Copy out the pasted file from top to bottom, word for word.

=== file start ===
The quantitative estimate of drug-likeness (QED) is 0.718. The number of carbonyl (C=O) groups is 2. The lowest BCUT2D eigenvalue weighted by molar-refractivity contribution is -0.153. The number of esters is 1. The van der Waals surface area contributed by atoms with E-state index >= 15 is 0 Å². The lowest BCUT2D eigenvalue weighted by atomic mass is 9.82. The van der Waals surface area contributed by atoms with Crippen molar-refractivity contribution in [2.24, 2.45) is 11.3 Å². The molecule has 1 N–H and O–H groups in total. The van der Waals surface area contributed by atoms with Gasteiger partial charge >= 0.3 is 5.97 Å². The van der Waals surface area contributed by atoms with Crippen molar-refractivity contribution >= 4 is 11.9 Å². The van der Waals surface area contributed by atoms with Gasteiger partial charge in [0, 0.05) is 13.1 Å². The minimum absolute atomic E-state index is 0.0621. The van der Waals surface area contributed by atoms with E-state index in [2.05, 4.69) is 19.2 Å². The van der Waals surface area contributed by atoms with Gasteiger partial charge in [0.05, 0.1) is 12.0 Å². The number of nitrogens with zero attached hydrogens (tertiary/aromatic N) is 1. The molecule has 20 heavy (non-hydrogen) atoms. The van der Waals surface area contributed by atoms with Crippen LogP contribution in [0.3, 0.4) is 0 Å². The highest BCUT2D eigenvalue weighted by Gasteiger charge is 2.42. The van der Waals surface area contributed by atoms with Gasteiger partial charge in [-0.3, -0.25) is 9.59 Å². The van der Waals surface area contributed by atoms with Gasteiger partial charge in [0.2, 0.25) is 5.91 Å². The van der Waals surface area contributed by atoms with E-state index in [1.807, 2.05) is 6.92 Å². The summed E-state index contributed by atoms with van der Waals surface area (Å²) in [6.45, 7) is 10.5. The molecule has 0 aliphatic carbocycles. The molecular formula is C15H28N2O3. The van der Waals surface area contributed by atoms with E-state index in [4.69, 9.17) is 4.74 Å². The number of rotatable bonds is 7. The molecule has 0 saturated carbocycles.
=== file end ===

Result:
The quantitative estimate of drug-likeness (QED) is 0.718. The number of carbonyl (C=O) groups is 2. The lowest BCUT2D eigenvalue weighted by molar-refractivity contribution is -0.153. The number of esters is 1. The van der Waals surface area contributed by atoms with E-state index >= 15 is 0 Å². The lowest BCUT2D eigenvalue weighted by atomic mass is 9.82. The van der Waals surface area contributed by atoms with Crippen molar-refractivity contribution in [2.24, 2.45) is 11.3 Å². The molecule has 1 N–H and O–H groups in total. The van der Waals surface area contributed by atoms with Gasteiger partial charge >= 0.3 is 5.97 Å². The van der Waals surface area contributed by atoms with Crippen molar-refractivity contribution >= 4 is 11.9 Å². The van der Waals surface area contributed by atoms with Gasteiger partial charge in [0, 0.05) is 13.1 Å². The minimum absolute atomic E-state index is 0.0621. The van der Waals surface area contributed by atoms with E-state index in [2.05, 4.69) is 19.2 Å². The van der Waals surface area contributed by atoms with Gasteiger partial charge in [0.05, 0.1) is 12.0 Å². The number of nitrogens with zero attached hydrogens (tertiary/aromatic N) is 1. The molecule has 20 heavy (non-hydrogen) atoms. The van der Waals surface area contributed by atoms with Crippen LogP contribution in [0.3, 0.4) is 0 Å². The highest BCUT2D eigenvalue weighted by Gasteiger charge is 2.42. The van der Waals surface area contributed by atoms with Gasteiger partial charge in [-0.3, -0.25) is 9.59 Å². The van der Waals surface area contributed by atoms with Gasteiger partial charge in [0.2, 0.25) is 5.91 Å². The van der Waals surface area contributed by atoms with E-state index in [1.807, 2.05) is 6.92 Å². The summed E-state index contributed by atoms with van der Waals surface area (Å²) in [6.45, 7) is 10.5. The molecule has 0 aliphatic carbocycles. The molecular formula is C15H28N2O3. The van der Waals surface area contributed by atoms with E-state index in [4.69, 9.17) is 4.74 Å². The number of rotatable bonds is 7. The molecule has 0 saturated carbocycles.